Essential and Advanced Filters for Outdoor Photography

by matt on May 25, 2012

I shot this using Lee ND Grad Soft filters.

With today’s high tech digital cameras and the power of the digital darkroom in Photoshop one would think that old-school filters are a thing of the past.  Not true!  In fact having a good set of filters such as a polarizer and some ND grad filters will take your outdoor images from good to absolutely fantastic and provide effects that can’t be replicated in Photoshop.  That’s right, there are some things that can’t be replicated in Photoshop.

Today I received the Lee Big Stopper which is a 10 stop long exposure filter that I am really excited to play with.  To be able to extend my exposure times in broad daylight is going to open up a whole new world of creativity and I hope some amazing images.  I’ve seen some incredible images come from using something that looks like nothing more than a square of black glass.

I’ll be talking more about my use of filters in an upcoming post but if you want to learn today why filters are important and how you can put them to use in your outdoor photography then you need to check out this new eBook by Darwin Wiggett and Samantha Chrysanthou entitled “Essential and Advanced Filters for Creative Outdoor Photography.”  I just picked this eBook up today and it is exactly what I have been looking for to teach me how to use filters, why to use filters and when to use filters.

This book pretty much covers all the gory details of using filters like the Circular Polarizer, Neutral Density Graduated filters (ND Grad) and solid ND filters including the Lee Big Stopper and Singh-Ray Vari-ND filters.  They also talk a bit about creative filters like the Blue and Yellow Polarizer and Gold-N-Blue polarizer.  There is also a discussion on how to resolve color casts that your filters may impart upon your images.

Essential and Advanced Filters also gets into building your own filter system.  My filter system consists of the Lee Foundation Kit, a lens adapter to attach it to my 77mm diameter Canon 17-40 f/4 lens, a Lee Neutral Density Grad Soft Filter Set and now a Lee Big Stopper.  I also have circular polarizers to fit on each of my lenses.  This setup allows me to accept the larger 4X6 inch filters and even stack them as needed.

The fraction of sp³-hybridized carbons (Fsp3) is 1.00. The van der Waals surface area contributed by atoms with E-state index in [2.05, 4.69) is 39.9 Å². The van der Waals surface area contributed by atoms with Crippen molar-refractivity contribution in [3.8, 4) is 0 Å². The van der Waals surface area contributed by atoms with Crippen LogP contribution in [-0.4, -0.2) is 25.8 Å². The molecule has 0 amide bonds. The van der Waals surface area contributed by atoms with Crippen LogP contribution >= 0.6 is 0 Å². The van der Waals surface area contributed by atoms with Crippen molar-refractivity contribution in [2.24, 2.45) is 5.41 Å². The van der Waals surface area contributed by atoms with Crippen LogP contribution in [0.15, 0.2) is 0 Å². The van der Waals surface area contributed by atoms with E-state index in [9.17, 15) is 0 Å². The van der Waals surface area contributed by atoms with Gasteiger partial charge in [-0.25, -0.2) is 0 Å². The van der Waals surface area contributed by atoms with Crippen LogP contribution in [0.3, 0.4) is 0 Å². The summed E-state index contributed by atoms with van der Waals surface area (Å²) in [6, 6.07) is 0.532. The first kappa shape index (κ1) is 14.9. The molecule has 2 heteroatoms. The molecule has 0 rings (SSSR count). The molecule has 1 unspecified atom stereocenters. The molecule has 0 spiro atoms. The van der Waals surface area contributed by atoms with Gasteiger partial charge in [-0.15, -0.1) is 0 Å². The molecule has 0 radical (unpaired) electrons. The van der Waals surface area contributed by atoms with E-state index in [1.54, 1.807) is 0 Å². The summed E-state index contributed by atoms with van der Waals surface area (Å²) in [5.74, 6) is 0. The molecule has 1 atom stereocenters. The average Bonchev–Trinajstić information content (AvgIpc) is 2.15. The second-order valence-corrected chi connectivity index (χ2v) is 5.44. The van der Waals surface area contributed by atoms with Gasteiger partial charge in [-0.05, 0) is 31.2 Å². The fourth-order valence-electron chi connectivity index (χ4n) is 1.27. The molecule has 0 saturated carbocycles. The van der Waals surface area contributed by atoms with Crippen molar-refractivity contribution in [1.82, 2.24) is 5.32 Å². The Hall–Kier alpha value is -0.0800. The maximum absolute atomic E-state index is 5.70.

I purchase all my filters through The Filter Connection who I have found to have the ultimate customer service and best prices anywhere.  You won’t go wrong at The Filter Connection and I can’t recommend them enough.

You can pick up Essential and Advanced Filters for $10 right now and I can honestly say it’s the book on filters I have been looking for.  If you do pick it up I’d be interested in hearing your own thoughts on it and learn a bit about how you use filters in your own outdoor shooting.

Do you need photography filters?  If you are serious about shooting outdoor photography then yes, you need to consider using filters, at the very least a circular polarizer.  Yes, there is HDR but HDR can’t produce the effect that a good polarizer can and don’t you really want to get the image right in camera first and not have to sit behind the computer doing what can easily be done with filters?

I also wanted to mention that I am very excited to be launching my own greeting card line very soon featuring my photos.  I’ll be selling 5X7″ cards in sets of 10 with envelopes starting with a few of my most popular images and expanding the line from there.  I will be looking for a few people to provide feedback on the cards so if you are interested in checking samples out for free keep a lookout next week for more information.

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